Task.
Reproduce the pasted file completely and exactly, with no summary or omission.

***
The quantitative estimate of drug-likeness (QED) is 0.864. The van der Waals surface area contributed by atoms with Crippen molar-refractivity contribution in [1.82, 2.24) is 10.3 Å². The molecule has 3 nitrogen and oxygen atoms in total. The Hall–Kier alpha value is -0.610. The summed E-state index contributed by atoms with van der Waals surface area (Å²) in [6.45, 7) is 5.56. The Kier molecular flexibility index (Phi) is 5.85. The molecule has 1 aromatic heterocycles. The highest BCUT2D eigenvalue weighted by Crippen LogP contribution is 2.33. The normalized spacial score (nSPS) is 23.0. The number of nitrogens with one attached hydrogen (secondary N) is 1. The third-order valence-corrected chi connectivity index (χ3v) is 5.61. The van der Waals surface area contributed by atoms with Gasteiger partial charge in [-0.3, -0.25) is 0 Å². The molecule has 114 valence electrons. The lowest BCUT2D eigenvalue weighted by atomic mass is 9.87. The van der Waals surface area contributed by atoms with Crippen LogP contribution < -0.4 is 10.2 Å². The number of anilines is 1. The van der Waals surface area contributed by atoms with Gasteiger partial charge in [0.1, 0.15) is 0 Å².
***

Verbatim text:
The quantitative estimate of drug-likeness (QED) is 0.864. The van der Waals surface area contributed by atoms with Crippen molar-refractivity contribution in [1.82, 2.24) is 10.3 Å². The molecule has 3 nitrogen and oxygen atoms in total. The Hall–Kier alpha value is -0.610. The summed E-state index contributed by atoms with van der Waals surface area (Å²) in [6.45, 7) is 5.56. The Kier molecular flexibility index (Phi) is 5.85. The molecule has 1 aromatic heterocycles. The highest BCUT2D eigenvalue weighted by Crippen LogP contribution is 2.33. The normalized spacial score (nSPS) is 23.0. The number of nitrogens with one attached hydrogen (secondary N) is 1. The third-order valence-corrected chi connectivity index (χ3v) is 5.61. The van der Waals surface area contributed by atoms with Gasteiger partial charge in [-0.3, -0.25) is 0 Å². The molecule has 114 valence electrons. The lowest BCUT2D eigenvalue weighted by atomic mass is 9.87. The van der Waals surface area contributed by atoms with Crippen LogP contribution < -0.4 is 10.2 Å². The number of anilines is 1. The van der Waals surface area contributed by atoms with Gasteiger partial charge in [0.1, 0.15) is 0 Å².